Nelson only had one eye on capturing Calvi

Sunday 30th June – Monday 1st July 2019


Because of the tight corners needed to negotiate the gradient of the inland mountains, the Corsican trains run on narrow gauge track and they are some of the most scenic routes in Europe. In contrast to the Himalayan trains in India however, the rolling stock is modern and significantly more comfortable. 

The train from Bastia to Calvi travels southwards down the east coast then cuts across the central mountains to the west of the island.

It then travels along the western coast past the beautiful beaches at L’Île Rousse, Corbara and Algajola.

As we arrived on the train, Calvi Citadel is proudly visible at the far end of the bay.

The Citadel here presents a more complete profile to the world than its equivalent in Bastia and impressive bastions overlook the sea on three sides. Like the Citadel at Bastia, it was also built by the Genoese as protection for the port and local trade.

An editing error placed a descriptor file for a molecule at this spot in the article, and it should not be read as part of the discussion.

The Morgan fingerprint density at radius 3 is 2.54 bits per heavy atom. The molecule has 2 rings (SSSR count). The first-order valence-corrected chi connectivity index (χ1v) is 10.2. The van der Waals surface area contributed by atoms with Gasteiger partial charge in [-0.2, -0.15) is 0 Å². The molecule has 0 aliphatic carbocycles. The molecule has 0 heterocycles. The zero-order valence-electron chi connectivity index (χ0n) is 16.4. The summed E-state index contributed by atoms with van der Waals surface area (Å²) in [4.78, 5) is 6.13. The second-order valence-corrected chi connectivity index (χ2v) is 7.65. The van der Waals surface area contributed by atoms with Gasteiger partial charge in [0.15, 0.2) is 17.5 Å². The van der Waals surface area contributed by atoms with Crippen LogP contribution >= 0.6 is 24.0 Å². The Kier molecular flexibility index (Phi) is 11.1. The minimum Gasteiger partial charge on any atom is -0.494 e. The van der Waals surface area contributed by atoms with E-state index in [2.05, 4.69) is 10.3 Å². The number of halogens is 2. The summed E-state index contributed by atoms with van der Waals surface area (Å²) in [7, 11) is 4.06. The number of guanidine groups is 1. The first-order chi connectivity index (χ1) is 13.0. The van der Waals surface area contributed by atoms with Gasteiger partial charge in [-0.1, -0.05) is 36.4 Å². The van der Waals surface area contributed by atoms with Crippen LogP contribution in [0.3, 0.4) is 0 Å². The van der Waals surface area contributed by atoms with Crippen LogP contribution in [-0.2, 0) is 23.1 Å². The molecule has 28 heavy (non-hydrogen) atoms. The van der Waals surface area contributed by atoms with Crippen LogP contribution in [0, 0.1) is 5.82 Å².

Quay Landry runs along the side of the marina and port and offers a wealth of waterside ice cream parlours, cafes and bars with parasols to provide shade and is the perfect spot to cool down and sample the local cuisine.

We decided to save the climb to the citadel for the next day.

Calvi itself, now the capital of the Balagne region, is renowned for its long white beach and claims to be the real birthplace of Christopher Columbus, which explains why our route up to the Citadel took us through Place Christophe Colomb and past the memorial to the fallen of WWI.

The Citadel itself is warren of narrow streets.

Britain entered the French Revolutionary Wars in 1793 and Nelson, not yet Admiral Lord Nelson, commanding The Agamemnon helped to capture Corsica. He was involved in the Siege of Calvi which saw the British fleet launch 30,000 cannon shots at the citadel in 1794. Nelson lost the sight in his right eye during the battle.

The Citadel also includes the Saint-Jean-Baptiste Cathedral . . .

. . . and the Oratoire Saint-Antione.

The views are beautiful and include the town spread out below, the battlements and the mountains beyond . . .

. . . as well as the sea and the wide expanse of the bay.

On our route back down, in one of the two main shopping streets we rather incongruously passed a shop dedicated to selling merchandise for the All Blacks rugby team as well as the Santa Maria church.

After the exertions of the climb, we found watching the boats and luxury yachts moor up at Quay Landry a pleasant way to pass the time . . .

. . . whilst ensuring that we did not dehydrate in the record-breaking heat.

Route Map:


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